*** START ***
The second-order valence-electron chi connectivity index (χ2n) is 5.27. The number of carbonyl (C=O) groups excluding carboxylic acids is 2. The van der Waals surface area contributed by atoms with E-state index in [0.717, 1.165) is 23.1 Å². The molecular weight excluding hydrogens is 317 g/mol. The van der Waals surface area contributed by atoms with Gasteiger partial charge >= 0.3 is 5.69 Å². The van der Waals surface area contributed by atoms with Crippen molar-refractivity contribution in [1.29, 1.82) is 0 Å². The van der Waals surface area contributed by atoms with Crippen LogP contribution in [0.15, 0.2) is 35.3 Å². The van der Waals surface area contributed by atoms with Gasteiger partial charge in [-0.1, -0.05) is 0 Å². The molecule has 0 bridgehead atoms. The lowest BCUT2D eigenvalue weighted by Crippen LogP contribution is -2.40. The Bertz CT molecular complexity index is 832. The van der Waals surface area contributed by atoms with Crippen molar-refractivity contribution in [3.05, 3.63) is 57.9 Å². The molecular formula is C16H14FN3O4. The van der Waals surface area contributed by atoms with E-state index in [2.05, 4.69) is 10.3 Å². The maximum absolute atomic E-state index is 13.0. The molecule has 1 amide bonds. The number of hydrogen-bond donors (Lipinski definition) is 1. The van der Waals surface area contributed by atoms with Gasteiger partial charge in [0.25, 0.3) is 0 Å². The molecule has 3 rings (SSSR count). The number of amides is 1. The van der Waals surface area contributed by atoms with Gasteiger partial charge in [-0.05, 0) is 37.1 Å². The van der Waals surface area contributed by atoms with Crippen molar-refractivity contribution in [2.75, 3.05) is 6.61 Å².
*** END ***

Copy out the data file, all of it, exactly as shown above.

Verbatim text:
The second-order valence-electron chi connectivity index (χ2n) is 5.27. The number of carbonyl (C=O) groups excluding carboxylic acids is 2. The van der Waals surface area contributed by atoms with E-state index in [0.717, 1.165) is 23.1 Å². The molecular weight excluding hydrogens is 317 g/mol. The van der Waals surface area contributed by atoms with Gasteiger partial charge >= 0.3 is 5.69 Å². The van der Waals surface area contributed by atoms with Crippen molar-refractivity contribution in [1.29, 1.82) is 0 Å². The van der Waals surface area contributed by atoms with Crippen LogP contribution in [0.15, 0.2) is 35.3 Å². The van der Waals surface area contributed by atoms with Gasteiger partial charge in [-0.1, -0.05) is 0 Å². The molecule has 0 bridgehead atoms. The lowest BCUT2D eigenvalue weighted by Crippen LogP contribution is -2.40. The Bertz CT molecular complexity index is 832. The van der Waals surface area contributed by atoms with Crippen molar-refractivity contribution in [3.05, 3.63) is 57.9 Å². The molecular formula is C16H14FN3O4. The van der Waals surface area contributed by atoms with E-state index in [2.05, 4.69) is 10.3 Å². The maximum absolute atomic E-state index is 13.0. The molecule has 1 amide bonds. The number of hydrogen-bond donors (Lipinski definition) is 1. The van der Waals surface area contributed by atoms with Gasteiger partial charge in [0.25, 0.3) is 0 Å². The molecule has 3 rings (SSSR count). The number of amides is 1. The van der Waals surface area contributed by atoms with Gasteiger partial charge in [-0.05, 0) is 37.1 Å². The van der Waals surface area contributed by atoms with Crippen molar-refractivity contribution in [2.75, 3.05) is 6.61 Å².